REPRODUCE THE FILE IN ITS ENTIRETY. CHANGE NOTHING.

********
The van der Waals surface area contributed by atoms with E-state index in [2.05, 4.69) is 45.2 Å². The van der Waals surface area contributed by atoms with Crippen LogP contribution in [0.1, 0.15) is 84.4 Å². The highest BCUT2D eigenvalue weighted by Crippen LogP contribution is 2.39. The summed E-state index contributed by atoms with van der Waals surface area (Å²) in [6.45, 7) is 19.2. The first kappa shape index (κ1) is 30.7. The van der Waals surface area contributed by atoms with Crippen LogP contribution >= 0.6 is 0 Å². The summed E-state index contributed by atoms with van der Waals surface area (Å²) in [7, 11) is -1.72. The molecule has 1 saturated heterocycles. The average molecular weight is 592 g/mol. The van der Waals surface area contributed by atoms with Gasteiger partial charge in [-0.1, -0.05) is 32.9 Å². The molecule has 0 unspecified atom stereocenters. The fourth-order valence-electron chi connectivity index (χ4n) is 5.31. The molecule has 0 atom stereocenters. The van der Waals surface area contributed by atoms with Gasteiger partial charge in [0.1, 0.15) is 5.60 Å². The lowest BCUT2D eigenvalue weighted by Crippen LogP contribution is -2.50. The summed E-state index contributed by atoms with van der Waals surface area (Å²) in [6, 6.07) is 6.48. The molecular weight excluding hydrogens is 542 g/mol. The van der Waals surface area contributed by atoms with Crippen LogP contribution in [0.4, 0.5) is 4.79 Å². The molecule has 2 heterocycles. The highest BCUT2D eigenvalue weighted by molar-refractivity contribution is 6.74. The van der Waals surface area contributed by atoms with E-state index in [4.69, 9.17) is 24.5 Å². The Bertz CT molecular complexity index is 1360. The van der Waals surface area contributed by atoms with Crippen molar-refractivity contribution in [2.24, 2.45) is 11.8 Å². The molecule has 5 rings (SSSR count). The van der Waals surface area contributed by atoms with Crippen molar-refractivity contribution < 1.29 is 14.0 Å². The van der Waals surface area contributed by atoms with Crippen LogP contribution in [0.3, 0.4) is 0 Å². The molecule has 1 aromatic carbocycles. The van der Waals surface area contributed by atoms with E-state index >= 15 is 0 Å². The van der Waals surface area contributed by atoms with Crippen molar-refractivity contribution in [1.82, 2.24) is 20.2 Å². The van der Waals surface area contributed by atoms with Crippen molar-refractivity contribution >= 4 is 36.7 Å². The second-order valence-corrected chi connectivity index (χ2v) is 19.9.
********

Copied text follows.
The van der Waals surface area contributed by atoms with E-state index in [2.05, 4.69) is 45.2 Å². The van der Waals surface area contributed by atoms with Crippen LogP contribution in [0.1, 0.15) is 84.4 Å². The highest BCUT2D eigenvalue weighted by Crippen LogP contribution is 2.39. The summed E-state index contributed by atoms with van der Waals surface area (Å²) in [6.45, 7) is 19.2. The first kappa shape index (κ1) is 30.7. The van der Waals surface area contributed by atoms with Crippen LogP contribution >= 0.6 is 0 Å². The summed E-state index contributed by atoms with van der Waals surface area (Å²) in [7, 11) is -1.72. The molecule has 1 saturated heterocycles. The average molecular weight is 592 g/mol. The van der Waals surface area contributed by atoms with Gasteiger partial charge in [-0.1, -0.05) is 32.9 Å². The molecule has 0 unspecified atom stereocenters. The fourth-order valence-electron chi connectivity index (χ4n) is 5.31. The molecule has 0 atom stereocenters. The van der Waals surface area contributed by atoms with Gasteiger partial charge in [0.1, 0.15) is 5.60 Å². The lowest BCUT2D eigenvalue weighted by Crippen LogP contribution is -2.50. The summed E-state index contributed by atoms with van der Waals surface area (Å²) in [6, 6.07) is 6.48. The molecular weight excluding hydrogens is 542 g/mol. The van der Waals surface area contributed by atoms with Crippen LogP contribution in [0.4, 0.5) is 4.79 Å². The molecule has 2 heterocycles. The highest BCUT2D eigenvalue weighted by molar-refractivity contribution is 6.74. The van der Waals surface area contributed by atoms with E-state index in [4.69, 9.17) is 24.5 Å². The Bertz CT molecular complexity index is 1360. The van der Waals surface area contributed by atoms with Crippen molar-refractivity contribution in [2.24, 2.45) is 11.8 Å². The molecule has 5 rings (SSSR count). The van der Waals surface area contributed by atoms with Crippen molar-refractivity contribution < 1.29 is 14.0 Å². The van der Waals surface area contributed by atoms with Crippen LogP contribution in [0.3, 0.4) is 0 Å². The molecule has 1 aromatic carbocycles. The van der Waals surface area contributed by atoms with E-state index >= 15 is 0 Å². The van der Waals surface area contributed by atoms with Crippen molar-refractivity contribution in [1.82, 2.24) is 20.2 Å². The van der Waals surface area contributed by atoms with Crippen molar-refractivity contribution >= 4 is 36.7 Å². The second-order valence-corrected chi connectivity index (χ2v) is 19.9.